Coast Guard Auxiliary serves a safety need

January 26, 2004|by DON AINES

CHAMBERSBURG, Pa. - Ray Forrester spent two hours of a recent Tuesday night at Faust Junior High School speaking at length about trailer hitches, transmissions, radiators, brakes and other automotive matters that are essential to almost anyone interested in boating.

Because most boats spend more time at the owners' houses than in the water, Forrester's lecture in the 13-week Boating Skills and Seamanship course offered by the U.S. Coast Guard Auxiliary focused on "how to get from here to there."

That means towing a boat, something anyone needs to consider before buying one that is bigger than the car he drove to the dealership. Forrester noted, for example, that the van he drives is rated to pull up to 10,000 pounds, far more than he ever would contemplate towing.


There are 34,000 members of the U.S. Coast Guard Auxiliary, including the 34 of Flotilla 56 of the Fifth District Northern Region, according to Richard Marsiglia of Mont Alto, Pa., who joined in 2000. Forrester, a Shippensburg, Pa., resident who joined a year earlier, is flotilla commander.

"We are the civilian arm of the U.S. Coast Guard and we're charged with boating safety and public education about boating safety," said Marsiglia. The flotilla offers boating courses twice a year to novices and those interested in expanding their knowledge of all things nautical.

"It's a pretty intensive course. It covers everything from what to consider when you purchase a boat to the latest GPS technology," he said. That includes weather, navigation and this Tuesday's course on boat handling, taught by flotilla member Steve Marthouse of Chambersburg.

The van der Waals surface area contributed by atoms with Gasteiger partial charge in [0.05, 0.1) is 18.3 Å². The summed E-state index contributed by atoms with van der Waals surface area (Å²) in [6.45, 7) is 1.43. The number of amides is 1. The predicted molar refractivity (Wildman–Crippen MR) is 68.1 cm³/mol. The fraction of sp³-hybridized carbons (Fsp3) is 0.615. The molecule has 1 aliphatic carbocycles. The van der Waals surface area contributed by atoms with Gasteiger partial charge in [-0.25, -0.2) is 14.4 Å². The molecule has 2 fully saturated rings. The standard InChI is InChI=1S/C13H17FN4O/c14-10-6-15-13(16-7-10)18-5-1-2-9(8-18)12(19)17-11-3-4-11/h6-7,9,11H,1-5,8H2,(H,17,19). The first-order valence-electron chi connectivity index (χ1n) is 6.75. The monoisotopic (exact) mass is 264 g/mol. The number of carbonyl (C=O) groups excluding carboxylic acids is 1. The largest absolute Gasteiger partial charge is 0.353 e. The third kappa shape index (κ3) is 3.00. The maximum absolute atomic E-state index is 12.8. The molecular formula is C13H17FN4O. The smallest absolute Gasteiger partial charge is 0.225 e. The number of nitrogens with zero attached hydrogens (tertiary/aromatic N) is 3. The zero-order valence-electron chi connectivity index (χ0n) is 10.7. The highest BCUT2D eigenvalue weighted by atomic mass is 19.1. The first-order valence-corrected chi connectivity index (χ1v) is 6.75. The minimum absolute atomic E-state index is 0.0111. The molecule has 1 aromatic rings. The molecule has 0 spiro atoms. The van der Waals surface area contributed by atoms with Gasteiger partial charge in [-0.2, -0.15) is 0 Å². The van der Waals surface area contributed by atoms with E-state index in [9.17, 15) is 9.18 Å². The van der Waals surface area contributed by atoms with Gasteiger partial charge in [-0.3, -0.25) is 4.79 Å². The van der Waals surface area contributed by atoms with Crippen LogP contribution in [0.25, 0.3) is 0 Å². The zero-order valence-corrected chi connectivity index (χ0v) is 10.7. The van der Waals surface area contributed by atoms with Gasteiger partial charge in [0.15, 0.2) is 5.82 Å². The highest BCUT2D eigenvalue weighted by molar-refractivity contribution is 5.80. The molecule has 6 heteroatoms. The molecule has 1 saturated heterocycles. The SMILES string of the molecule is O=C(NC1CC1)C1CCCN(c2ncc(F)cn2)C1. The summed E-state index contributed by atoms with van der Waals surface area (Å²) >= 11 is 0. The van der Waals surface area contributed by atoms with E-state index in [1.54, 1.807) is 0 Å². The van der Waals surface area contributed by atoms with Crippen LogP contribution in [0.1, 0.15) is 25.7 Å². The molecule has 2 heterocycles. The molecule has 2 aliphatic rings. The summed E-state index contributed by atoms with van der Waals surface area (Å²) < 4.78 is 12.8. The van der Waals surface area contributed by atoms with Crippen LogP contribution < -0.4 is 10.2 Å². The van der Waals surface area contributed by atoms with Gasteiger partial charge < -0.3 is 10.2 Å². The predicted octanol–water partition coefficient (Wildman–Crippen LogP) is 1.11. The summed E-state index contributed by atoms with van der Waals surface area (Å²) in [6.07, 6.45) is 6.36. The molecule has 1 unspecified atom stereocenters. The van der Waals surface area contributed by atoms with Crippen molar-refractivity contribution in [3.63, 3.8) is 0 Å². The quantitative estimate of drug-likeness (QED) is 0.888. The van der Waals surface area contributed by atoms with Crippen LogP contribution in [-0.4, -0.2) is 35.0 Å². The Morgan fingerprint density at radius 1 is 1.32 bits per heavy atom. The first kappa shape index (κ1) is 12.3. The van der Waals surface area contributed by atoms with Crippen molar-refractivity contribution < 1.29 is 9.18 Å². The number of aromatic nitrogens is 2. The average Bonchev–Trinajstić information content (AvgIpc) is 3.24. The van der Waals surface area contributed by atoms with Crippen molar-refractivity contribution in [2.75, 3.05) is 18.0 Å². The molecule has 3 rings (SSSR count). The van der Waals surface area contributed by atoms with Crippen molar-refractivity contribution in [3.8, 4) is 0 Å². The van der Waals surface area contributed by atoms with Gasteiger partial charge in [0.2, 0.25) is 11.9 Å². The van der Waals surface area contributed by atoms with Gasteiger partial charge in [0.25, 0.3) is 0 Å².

While some flotilla members are former "Coasties," Forrester said the all-volunteer group is made up of civilians as well as former members of the military. Marsiglia said he served in the Army and Forrester said he was in the Marines.

Leon Long, one of the students, said he is taking the course to "learn more about boats, learn more about boat safety and learn about different kinds of boats." A couple in the class said they are considering buying a boat.

There is a lot more to the decision than choosing between sail or motor boats. Pennsylvania and most other states require a boating safety certificate to operate any watercraft with more than 25 horsepower, Forrester said.

Marsiglia said all states recognize the course as fulfilling the requirements for a boating certificate.

Outside the classroom, members may perform boating safety patrols, assist with search-and-rescue operations and promote safety in other ways, Marsiglia said.

"At no cost to the owner, we'll come examine your boat, see if it meets regulations and anything you need to improve the safety of your boat," Marsiglia said. A boat with a passing mark gets a decal certifying that it is up to Coast Guard standards for safety, he said.

"It decreases the likelihood of your boat being pulled over for a safety inspection" by authorities, Forrester said.

Another class will be offered later this year, according to Marsiglia. It is the first step for anyone interested in joining the auxiliary, he said.

Prospective members have to be at least 17 years old and a U.S. citizen with no felony convictions, according to Forrester.

For more information, call Marsiglia at 1-717-749-7377, or send e-mail to him at

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